It’s midsummer, and I’m taking a respite in the vintage wood-paneled basement so that I’m not exposed to the frequent heat/air conditioner dynamic. My lady lair, as I call it, one of two places where I can recharge and focus without interruption. It’s hard to believe how fast this season has gone, but I suppose it’s natural to feel that way when you’ve been making up for lost time in terms of social outings and get-togethers. In a weird way, I miss the extended periods of rest without the guilt (or wondering what I could be doing that would be considered productive). I try to take at least one day a week to get creative or just let myself be, even if I don’t get fully dressed or only get out of bed to eat and drink coffee.
After being fully vaccinated, I was eager and ready to move forward. I started a new job, and was simultaneously starting to do physical therapy (because pap smears, using menstrual products, and physical intimacy should never be associated with searing pain, regardless of what anyone says). I was finally tackling and making progress in important areas of my life, which was empowering and boosted my confidence as an adult and a woman. One step forward…
…And maybe one or two steps back.
It happened out of nowhere, and initially I thought it was just the typical muscle strain. But I knew something was off when it seemed as if my entire body could barely hold itself up. I was losing my balance and falling in random places, and could barely carry a cup of coffee at times. And then there were the aches, present throughout the day but would especially flare up at night. Not painful per say, but more annoying than anything. I have, and still continue to experience it in my arms, fingers, heels, elbows, as well as my legs. I wondered if it was just a symptom of trauma showing up in physical form from the pandemic, which is why it took time for me to make an appointment with my doctor. That, and I was afraid of being given a list of things that I couldn’t do anymore.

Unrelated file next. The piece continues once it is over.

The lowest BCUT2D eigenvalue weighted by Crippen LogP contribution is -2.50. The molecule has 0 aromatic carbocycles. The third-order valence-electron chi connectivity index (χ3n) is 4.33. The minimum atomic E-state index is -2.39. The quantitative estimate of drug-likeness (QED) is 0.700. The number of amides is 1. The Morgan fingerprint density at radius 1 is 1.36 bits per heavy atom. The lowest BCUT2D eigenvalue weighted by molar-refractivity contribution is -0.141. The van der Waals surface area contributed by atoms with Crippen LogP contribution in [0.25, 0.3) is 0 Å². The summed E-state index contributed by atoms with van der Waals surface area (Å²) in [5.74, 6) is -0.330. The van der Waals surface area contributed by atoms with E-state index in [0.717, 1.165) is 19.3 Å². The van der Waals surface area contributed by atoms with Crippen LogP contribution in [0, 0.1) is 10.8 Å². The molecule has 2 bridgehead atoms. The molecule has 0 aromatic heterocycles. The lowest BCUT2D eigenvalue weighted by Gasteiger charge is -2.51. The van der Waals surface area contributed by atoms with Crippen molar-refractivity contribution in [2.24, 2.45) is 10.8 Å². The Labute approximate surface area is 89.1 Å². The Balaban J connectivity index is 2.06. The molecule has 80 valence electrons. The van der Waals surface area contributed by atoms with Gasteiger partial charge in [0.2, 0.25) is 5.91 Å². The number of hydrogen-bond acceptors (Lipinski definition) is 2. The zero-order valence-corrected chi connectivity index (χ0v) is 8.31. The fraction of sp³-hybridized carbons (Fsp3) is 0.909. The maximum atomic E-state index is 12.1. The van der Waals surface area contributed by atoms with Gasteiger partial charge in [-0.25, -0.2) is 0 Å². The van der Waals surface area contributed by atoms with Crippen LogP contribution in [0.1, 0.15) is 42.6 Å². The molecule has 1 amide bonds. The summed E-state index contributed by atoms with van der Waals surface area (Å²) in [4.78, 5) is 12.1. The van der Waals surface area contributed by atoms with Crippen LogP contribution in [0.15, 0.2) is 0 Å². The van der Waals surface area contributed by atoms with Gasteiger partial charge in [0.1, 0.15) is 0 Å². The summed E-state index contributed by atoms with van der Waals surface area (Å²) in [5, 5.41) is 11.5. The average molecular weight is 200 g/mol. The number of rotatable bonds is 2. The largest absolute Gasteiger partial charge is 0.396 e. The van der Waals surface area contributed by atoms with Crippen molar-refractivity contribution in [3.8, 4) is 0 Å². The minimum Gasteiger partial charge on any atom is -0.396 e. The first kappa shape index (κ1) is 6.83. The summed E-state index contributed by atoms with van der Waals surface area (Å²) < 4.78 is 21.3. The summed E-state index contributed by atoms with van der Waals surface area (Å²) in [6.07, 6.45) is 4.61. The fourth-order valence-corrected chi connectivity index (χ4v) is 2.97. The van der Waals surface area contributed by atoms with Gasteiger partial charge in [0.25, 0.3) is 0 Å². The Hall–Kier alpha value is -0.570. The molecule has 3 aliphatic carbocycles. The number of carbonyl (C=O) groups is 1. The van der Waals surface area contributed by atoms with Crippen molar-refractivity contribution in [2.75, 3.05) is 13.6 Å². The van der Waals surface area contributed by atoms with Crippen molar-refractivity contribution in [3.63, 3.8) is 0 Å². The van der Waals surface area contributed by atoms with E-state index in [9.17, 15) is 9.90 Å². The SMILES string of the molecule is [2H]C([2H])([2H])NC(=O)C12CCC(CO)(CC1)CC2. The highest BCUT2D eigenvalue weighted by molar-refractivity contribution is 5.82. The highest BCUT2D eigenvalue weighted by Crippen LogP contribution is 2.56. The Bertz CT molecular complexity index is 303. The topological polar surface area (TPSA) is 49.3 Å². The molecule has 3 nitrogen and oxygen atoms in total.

After an extensive blood test, the results didn’t come up with any serious diseases (which I’m grateful for), and I have an appointment with a specialist next month. I suspect I know what it is based on some research I’ve done, though I’ve tried to avoid Googling anything in order to avoid unecessary anxiety. I’ve been told that I’m just looking for trouble, but I’m only trying to be proactive. There isn’t a whole lot out there about nutrition and health in adults with CP, and I’m in a unique situation where I’ve been physically active and healthy for most of my life. One of my biggest fears is losing my independence; there’s still a lot I want to do, and that includes living on my own, and having a partner (and possibly children). But ultimately I want to show up and be part of the full experience, whether that’s part of my personal life or my career.
Come what may, I’ll figure it out and adjust accordingly. I always do.
But I do want to feel good in my body again (which I haven’t felt since I was training for a 5K race in college). Coping with all of all of these things (pelvic pain, achy muscles/joints, etc) can be a very isolating experience. Pelvic pain in particular is something that not a lot of women talk about, and not a lot of professionals in the medical field know about. I continuously fight off the whole “am I enough over here?” and fight through when a lack of empathy tries to tell me that I’m not. I refuse to let any of this change who I am fundamentally, and I refuse to let anyone deter me from what I want to accomplish. In terms of support, I do appreciate people asking about updates and being checked in on. But if nothing else, it’s nice to be reminded that I’m not dealing with these things alone.
One day at a time, one foot in front of the other.